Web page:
Look, 2017 has been a bit of an ‘annus horribilis’ for the straight and queer worlds at large – mostly because of the orange fart who is the current President of the United States of America.

Remember that time there was a Nazi protest in Charlottesville and a woman was killed? Or the time an LGBT purge actively started in Chechnya and it kind of seems to be ignored? Or even the time 10,000 LGBT young people were made homeless?

In a nutshell: 2017 has been a shitshow.

But, and it’s a big but, 2017 has also been a win for queer women – so let’s look at the year that was in music, film, and culture.

1. Music

queer music 2017

St. Vincent releases one of the albums of the year

Many baby gays will know Annie Clark (nee St. Vincent) as the former gal pal (™) of Cara Delevingne and Kristen Stewart, but she’s also one hell of a musician.

And her fifth album, Masseducation, is her greatest tonal triumph yet. Alongside producer golden boy, Jack Antonoff, St. Vincent has crafted an album that’s a futuristic pastiche of electro rock and soft pop. Highlights include ‘Sugarboy’, ‘Pills’, and ‘Los Angeles’.

Indeed, it’s not just a sonic showcase: Masseducation is St. Vincent’s songwriting at its best with blistering lyrics like “I hold you like a weapon/Mass destruction/I don’t turn off what turns me on”, and the sacrosanct ode to a night out in a club:

“I sway in the place to a slow disco
And a glass for the saints
And a bar for the road
Am I thinking what everybody’s thinkin’?
I’m so glad I came, but I can’t wait to leave.”
Oof. St. Vincent’s lyrics paint a picture of the fine line between agony and escape – and while she’s not quite at the apex of the cultural mainstream, she’s well on her way.

Demi Lovato publicly acknowledges her queerness

Earlier this year, longtime-rumoured queer Demi Lovato was papped at Disneyland holding hands with DJ Lauren Abedini. On the back of queer anthem ‘Cool for the Summer’, many had questioned Lovato’s sexuality – but she’d never publicly acknowledged it.

That is, until the salient release of her YouTube documentary, Simply Complicated, where Lovato touched on everything from her love of casual sex (with men and women) to her history of self-harm.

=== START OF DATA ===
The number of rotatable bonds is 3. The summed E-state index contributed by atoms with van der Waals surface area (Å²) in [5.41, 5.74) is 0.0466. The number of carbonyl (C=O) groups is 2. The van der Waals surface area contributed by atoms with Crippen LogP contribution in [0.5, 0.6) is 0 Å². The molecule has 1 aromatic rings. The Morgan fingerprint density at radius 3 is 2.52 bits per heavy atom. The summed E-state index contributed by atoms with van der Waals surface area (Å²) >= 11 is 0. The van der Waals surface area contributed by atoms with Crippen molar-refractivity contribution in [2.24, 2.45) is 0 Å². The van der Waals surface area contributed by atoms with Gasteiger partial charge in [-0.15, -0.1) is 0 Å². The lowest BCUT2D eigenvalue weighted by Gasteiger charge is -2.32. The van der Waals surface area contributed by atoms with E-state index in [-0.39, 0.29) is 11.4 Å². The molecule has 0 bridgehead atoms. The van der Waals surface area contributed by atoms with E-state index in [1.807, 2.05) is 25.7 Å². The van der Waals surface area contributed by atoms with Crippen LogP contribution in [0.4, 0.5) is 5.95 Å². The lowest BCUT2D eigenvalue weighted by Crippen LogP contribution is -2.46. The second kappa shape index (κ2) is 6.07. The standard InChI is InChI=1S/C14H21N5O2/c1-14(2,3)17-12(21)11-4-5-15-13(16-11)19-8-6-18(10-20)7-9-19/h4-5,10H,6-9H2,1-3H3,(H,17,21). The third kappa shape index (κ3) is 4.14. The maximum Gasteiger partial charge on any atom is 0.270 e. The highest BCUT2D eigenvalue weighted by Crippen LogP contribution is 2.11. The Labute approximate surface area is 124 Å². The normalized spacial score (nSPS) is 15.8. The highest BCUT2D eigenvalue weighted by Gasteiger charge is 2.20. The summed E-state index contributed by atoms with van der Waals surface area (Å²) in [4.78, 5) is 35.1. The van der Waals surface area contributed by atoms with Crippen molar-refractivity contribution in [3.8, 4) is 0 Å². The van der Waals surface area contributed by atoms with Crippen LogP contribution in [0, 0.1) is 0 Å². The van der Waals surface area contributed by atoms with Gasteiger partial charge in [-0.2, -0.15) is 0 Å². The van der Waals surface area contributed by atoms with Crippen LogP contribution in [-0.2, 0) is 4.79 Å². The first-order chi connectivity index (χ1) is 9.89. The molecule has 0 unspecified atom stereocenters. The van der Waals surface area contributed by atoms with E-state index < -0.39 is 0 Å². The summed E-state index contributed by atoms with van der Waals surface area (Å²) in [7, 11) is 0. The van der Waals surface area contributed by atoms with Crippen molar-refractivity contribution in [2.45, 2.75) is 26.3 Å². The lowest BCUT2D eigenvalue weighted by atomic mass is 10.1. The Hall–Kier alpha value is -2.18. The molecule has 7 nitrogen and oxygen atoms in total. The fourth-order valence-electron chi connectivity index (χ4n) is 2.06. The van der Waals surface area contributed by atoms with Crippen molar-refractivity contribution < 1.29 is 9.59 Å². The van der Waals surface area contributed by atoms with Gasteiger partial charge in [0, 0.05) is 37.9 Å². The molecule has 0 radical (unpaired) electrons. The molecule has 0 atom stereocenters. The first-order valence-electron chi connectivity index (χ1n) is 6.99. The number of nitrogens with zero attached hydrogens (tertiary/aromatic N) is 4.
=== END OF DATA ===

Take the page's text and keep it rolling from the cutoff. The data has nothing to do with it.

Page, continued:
Lovato, for her sins, defines herself as “open to human connection, so whether that’s through a male or female, it doesn’t matter to me.”

As it should be, with Lovato dominating her narrative.

Queer acts light up the charts

The aforementioned Lovato and St. Vincent featured all over the charts, but they weren’t alone. The xx, Miley Cyrus, Halsey, Lauren Jauregui, Tegan and Sara, Fever Ray, and Hayley Kiyoko (to name a few) were prominent in a stellar year for queer muisicians.

2. TV

queer tv

The Doctor is a woman (and potentially queer)

When Doctor Who first aired, being gay was a criminal offense in the UK and Ireland. In the decades since, much has changed – not least of all queer representation aboard the Tardis.

River Song has a host of wives (as she should). Bill Potts, the current companion, is a queer black woman – and the new Doctor is a woman for the first time ever. Will sparks fly? It remains to be seen if the BBC would be willing to go there – but, at this point, it doesn’t even matter as the TV stalwart is now one of the most diverse shows in the broadcaster’s repertoire.

The Handmaid’s Tale is a smash hit

The Handmaid’s Tale arrived in the perfect storm of politics, peacocking, and an anti-women’s movement that’s being heralded by the American presidential fart himself.

Stripped of their rights and their names, The Handmaid’s Tale is a nascent television experience. It’s not the kind of TV show you enjoy; rather, it brings a guttural sting of anxiety. Try to watch June (formally Offred) attempt to engineer her freedom; be destroyed by Alexis Bledel’s Ofglen as she’s mutilated, raped, and forced to witness her lover (a fellow gay “gender traitor”) be hanged.

It’s devastating – an unending pastiche of sorrows.